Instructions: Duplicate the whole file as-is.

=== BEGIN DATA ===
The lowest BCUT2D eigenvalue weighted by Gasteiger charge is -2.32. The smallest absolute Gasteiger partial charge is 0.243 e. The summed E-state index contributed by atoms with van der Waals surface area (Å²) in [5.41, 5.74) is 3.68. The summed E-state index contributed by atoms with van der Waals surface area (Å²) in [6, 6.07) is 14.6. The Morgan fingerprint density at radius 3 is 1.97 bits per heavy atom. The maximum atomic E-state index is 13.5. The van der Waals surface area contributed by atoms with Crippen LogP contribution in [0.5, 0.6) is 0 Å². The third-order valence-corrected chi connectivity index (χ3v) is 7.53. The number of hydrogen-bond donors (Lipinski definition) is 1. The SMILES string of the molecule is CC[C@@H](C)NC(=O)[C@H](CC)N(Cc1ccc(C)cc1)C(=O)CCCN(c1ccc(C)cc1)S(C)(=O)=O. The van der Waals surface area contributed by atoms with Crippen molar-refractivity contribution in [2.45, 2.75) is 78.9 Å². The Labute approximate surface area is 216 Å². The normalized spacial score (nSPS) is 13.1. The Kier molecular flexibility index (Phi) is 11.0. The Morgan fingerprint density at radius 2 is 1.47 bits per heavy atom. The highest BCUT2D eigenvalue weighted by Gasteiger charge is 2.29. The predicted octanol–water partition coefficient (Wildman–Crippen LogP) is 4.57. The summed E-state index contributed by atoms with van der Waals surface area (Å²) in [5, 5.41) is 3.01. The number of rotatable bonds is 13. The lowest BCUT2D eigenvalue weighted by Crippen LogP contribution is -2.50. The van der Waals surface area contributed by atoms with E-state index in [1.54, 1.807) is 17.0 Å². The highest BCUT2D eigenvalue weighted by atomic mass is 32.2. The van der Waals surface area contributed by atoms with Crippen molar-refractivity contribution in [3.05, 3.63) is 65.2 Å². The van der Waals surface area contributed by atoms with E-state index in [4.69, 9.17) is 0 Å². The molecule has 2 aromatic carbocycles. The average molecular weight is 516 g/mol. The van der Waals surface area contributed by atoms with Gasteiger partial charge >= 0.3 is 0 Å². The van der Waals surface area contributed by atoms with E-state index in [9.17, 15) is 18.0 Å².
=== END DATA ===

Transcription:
The lowest BCUT2D eigenvalue weighted by Gasteiger charge is -2.32. The smallest absolute Gasteiger partial charge is 0.243 e. The summed E-state index contributed by atoms with van der Waals surface area (Å²) in [5.41, 5.74) is 3.68. The summed E-state index contributed by atoms with van der Waals surface area (Å²) in [6, 6.07) is 14.6. The Morgan fingerprint density at radius 3 is 1.97 bits per heavy atom. The maximum atomic E-state index is 13.5. The van der Waals surface area contributed by atoms with Crippen LogP contribution in [0.5, 0.6) is 0 Å². The third-order valence-corrected chi connectivity index (χ3v) is 7.53. The number of hydrogen-bond donors (Lipinski definition) is 1. The SMILES string of the molecule is CC[C@@H](C)NC(=O)[C@H](CC)N(Cc1ccc(C)cc1)C(=O)CCCN(c1ccc(C)cc1)S(C)(=O)=O. The van der Waals surface area contributed by atoms with Crippen molar-refractivity contribution in [2.45, 2.75) is 78.9 Å². The Labute approximate surface area is 216 Å². The normalized spacial score (nSPS) is 13.1. The Kier molecular flexibility index (Phi) is 11.0. The Morgan fingerprint density at radius 2 is 1.47 bits per heavy atom. The highest BCUT2D eigenvalue weighted by Gasteiger charge is 2.29. The predicted octanol–water partition coefficient (Wildman–Crippen LogP) is 4.57. The summed E-state index contributed by atoms with van der Waals surface area (Å²) in [5, 5.41) is 3.01. The number of rotatable bonds is 13. The lowest BCUT2D eigenvalue weighted by Crippen LogP contribution is -2.50. The van der Waals surface area contributed by atoms with E-state index in [1.54, 1.807) is 17.0 Å². The highest BCUT2D eigenvalue weighted by atomic mass is 32.2. The van der Waals surface area contributed by atoms with Crippen molar-refractivity contribution in [3.05, 3.63) is 65.2 Å². The van der Waals surface area contributed by atoms with E-state index in [4.69, 9.17) is 0 Å². The molecule has 2 aromatic carbocycles. The average molecular weight is 516 g/mol. The van der Waals surface area contributed by atoms with Gasteiger partial charge >= 0.3 is 0 Å². The van der Waals surface area contributed by atoms with E-state index in [9.17, 15) is 18.0 Å².